This contrasts with previous fear-mongering reports on 'killer bees' which miscast unaggressive local species as their dreaded Africanised cousins in the Americas.

Competing literacies leave many 'bio-illiterate'.

Recent giveaways include a Channel News Asia presenter who ascribed the film, Gorillas In The Mist, about Diane Fossey, the late mountain gorilla specialist, to Jane Goodall, the chimpanzee expert.

A local article referred to chimpanzees, which are apes, as monkeys.

Another writer feared that monkeys on one of the Southern Island might throw stones - they don't, but apes might.

Another writer mislabelled the whale shark - a fish - as a marine mammal. Years ago, a reporter sensationalised the harmless, plankton-feeding whale shark as a potential maneater.

Some youngsters mistake the ubiquitous monitor lizard, which is much smaller and not life threatening, for the rarely seen crocodile. This may explain signs (still there?) at MacRitchie Reservoir that differentiate these animals pictorially - to obviate panic?

In the Dec 31 Sunday Times story, 'Korean study mamas', one of them complained: 'Singapore is so clean, so why are there lizards crawling on the walls of our apartment? We are really scared of them.'

Why must non-humans always be filthy and threatening by default? House lizards (geckos) don't smell, whereas - unwashed - we and our pets reek and exchange bacteria.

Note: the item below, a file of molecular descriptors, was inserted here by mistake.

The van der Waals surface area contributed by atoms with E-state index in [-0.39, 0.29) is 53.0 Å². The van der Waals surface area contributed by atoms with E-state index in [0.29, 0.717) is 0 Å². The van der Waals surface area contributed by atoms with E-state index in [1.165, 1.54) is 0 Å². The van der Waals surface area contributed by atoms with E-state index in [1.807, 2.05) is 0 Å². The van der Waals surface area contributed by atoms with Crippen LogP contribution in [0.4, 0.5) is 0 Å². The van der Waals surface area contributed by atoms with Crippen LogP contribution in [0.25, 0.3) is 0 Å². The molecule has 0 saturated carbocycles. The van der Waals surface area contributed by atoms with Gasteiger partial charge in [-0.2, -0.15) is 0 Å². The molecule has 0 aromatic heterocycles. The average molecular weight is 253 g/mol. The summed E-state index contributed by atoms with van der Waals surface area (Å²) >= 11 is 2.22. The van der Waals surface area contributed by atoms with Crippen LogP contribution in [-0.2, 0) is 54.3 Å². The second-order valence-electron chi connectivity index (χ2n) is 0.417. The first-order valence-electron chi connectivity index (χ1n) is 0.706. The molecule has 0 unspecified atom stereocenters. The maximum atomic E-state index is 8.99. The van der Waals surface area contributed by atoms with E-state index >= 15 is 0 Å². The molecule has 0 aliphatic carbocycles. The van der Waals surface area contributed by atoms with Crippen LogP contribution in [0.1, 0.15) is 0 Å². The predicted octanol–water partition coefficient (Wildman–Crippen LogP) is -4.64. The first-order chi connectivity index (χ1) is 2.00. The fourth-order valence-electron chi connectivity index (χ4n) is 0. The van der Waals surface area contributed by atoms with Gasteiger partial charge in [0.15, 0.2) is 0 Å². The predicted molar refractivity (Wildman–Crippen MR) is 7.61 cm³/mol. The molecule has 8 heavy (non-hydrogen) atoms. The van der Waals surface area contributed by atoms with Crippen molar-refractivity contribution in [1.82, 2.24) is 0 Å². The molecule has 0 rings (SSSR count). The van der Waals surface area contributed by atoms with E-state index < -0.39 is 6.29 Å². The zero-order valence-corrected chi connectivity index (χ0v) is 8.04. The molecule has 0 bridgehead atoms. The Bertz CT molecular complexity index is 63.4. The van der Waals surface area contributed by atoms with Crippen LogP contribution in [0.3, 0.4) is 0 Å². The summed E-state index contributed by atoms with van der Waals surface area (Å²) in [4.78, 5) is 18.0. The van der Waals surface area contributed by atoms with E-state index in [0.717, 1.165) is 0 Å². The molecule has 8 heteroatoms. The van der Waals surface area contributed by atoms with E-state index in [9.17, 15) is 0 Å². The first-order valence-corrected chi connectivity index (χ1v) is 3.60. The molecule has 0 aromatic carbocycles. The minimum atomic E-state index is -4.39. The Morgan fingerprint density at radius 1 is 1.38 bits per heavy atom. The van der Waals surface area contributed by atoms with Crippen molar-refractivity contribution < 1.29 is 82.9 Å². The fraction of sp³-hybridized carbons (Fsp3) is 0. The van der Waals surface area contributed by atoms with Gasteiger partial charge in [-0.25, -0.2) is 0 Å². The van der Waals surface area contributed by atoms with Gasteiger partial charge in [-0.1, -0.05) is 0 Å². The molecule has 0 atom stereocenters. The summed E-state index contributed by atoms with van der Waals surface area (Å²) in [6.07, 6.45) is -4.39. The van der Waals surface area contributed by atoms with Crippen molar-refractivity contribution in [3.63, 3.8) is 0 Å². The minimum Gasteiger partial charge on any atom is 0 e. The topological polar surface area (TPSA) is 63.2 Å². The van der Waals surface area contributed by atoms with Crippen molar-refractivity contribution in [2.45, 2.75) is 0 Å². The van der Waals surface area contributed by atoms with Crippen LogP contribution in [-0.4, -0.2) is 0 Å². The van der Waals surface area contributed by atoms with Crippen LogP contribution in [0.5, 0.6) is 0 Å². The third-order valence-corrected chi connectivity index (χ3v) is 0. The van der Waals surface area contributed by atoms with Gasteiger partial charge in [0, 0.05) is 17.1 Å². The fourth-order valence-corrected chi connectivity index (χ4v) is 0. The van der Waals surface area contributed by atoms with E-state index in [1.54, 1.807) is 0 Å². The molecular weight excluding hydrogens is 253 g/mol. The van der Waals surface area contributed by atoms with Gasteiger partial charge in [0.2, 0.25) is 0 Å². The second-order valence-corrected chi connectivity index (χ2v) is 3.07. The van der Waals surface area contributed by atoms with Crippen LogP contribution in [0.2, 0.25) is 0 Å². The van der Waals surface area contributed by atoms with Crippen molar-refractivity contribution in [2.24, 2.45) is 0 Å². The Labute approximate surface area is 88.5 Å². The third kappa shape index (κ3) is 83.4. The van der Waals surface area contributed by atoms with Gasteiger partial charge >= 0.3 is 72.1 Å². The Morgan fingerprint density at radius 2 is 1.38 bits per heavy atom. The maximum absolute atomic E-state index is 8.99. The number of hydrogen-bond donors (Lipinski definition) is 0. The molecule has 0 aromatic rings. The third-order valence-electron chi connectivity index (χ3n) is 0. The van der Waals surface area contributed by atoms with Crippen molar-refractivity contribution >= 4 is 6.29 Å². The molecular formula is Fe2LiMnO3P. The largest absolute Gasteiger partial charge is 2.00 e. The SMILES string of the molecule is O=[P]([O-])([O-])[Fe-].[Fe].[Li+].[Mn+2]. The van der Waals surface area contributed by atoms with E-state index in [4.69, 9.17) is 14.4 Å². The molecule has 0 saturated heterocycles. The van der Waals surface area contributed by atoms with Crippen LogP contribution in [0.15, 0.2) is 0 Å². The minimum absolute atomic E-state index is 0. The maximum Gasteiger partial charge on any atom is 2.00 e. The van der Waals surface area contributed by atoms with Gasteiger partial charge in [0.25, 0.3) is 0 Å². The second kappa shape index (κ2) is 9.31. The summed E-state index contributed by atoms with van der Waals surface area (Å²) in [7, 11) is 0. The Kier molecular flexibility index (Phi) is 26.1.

That creatures exist to attack us is self-flattering. Gecko droppings show their pest-control role. Cleaning up after them after initially being startled when they panic at our intrusion. Admire their adaptation to our environment - don't fear or despise them.

American author Mark Twain said: 'The more I see of people, the more I like my dog'.

We have no monopoly on human traits. Some wild dolphins, summoned by drums, herded fish into tribal fishermen's nets for mutual benefit. Lacking muscles to access honey, the honey guide bird uses body language to lead animals or humans towards a beehive to share the spoils. Kamuniak, a wild lioness in Kenya, adopts several oryx calves for company instead of eating them which baffled zoologists no end.

Animals don't deserve short shrift. Bio-literacising ourselves via documentaries, and so on will outgrow a distrust of - overwhelmingly less dangerous - non-humans.

Don't we owe our own species honesty, humility, edification and justice too?